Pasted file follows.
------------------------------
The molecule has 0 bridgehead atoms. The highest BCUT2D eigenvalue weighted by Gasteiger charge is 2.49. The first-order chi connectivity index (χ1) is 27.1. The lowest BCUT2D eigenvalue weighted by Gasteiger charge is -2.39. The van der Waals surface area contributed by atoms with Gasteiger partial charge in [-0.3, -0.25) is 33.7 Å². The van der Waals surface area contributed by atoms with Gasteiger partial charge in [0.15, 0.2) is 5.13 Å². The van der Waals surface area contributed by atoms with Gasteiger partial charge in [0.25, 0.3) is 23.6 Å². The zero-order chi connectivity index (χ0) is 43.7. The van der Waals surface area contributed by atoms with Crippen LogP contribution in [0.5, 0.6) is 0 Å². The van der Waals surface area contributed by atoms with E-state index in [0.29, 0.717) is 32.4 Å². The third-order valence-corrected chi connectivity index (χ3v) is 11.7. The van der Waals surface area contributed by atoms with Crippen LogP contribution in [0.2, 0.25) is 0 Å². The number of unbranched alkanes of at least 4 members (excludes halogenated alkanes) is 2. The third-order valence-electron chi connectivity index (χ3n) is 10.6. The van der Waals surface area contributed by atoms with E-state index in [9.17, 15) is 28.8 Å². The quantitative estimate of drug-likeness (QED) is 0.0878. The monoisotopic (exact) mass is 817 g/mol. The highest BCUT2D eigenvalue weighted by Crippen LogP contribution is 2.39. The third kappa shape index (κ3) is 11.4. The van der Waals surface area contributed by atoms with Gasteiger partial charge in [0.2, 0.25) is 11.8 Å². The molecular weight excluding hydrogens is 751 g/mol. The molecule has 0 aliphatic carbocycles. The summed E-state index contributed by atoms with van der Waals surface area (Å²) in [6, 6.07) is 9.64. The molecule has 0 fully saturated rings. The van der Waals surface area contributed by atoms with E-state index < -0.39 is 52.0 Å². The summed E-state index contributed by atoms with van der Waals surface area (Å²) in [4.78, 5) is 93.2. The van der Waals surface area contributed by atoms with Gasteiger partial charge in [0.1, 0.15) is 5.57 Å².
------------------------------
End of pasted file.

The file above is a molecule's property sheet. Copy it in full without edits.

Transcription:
The molecule has 0 bridgehead atoms. The highest BCUT2D eigenvalue weighted by Gasteiger charge is 2.49. The first-order chi connectivity index (χ1) is 27.1. The lowest BCUT2D eigenvalue weighted by Gasteiger charge is -2.39. The van der Waals surface area contributed by atoms with Gasteiger partial charge in [-0.3, -0.25) is 33.7 Å². The van der Waals surface area contributed by atoms with Gasteiger partial charge in [0.15, 0.2) is 5.13 Å². The van der Waals surface area contributed by atoms with Gasteiger partial charge in [0.25, 0.3) is 23.6 Å². The zero-order chi connectivity index (χ0) is 43.7. The van der Waals surface area contributed by atoms with Crippen LogP contribution in [0.5, 0.6) is 0 Å². The van der Waals surface area contributed by atoms with E-state index in [0.29, 0.717) is 32.4 Å². The third-order valence-corrected chi connectivity index (χ3v) is 11.7. The van der Waals surface area contributed by atoms with Crippen LogP contribution in [0.2, 0.25) is 0 Å². The number of unbranched alkanes of at least 4 members (excludes halogenated alkanes) is 2. The third-order valence-electron chi connectivity index (χ3n) is 10.6. The van der Waals surface area contributed by atoms with E-state index in [9.17, 15) is 28.8 Å². The quantitative estimate of drug-likeness (QED) is 0.0878. The monoisotopic (exact) mass is 817 g/mol. The highest BCUT2D eigenvalue weighted by Crippen LogP contribution is 2.39. The third kappa shape index (κ3) is 11.4. The van der Waals surface area contributed by atoms with Gasteiger partial charge in [0.2, 0.25) is 11.8 Å². The molecular weight excluding hydrogens is 751 g/mol. The molecule has 0 aliphatic carbocycles. The summed E-state index contributed by atoms with van der Waals surface area (Å²) in [6, 6.07) is 9.64. The molecule has 0 fully saturated rings. The van der Waals surface area contributed by atoms with E-state index < -0.39 is 52.0 Å². The summed E-state index contributed by atoms with van der Waals surface area (Å²) in [4.78, 5) is 93.2. The van der Waals surface area contributed by atoms with Gasteiger partial charge in [0.1, 0.15) is 5.57 Å².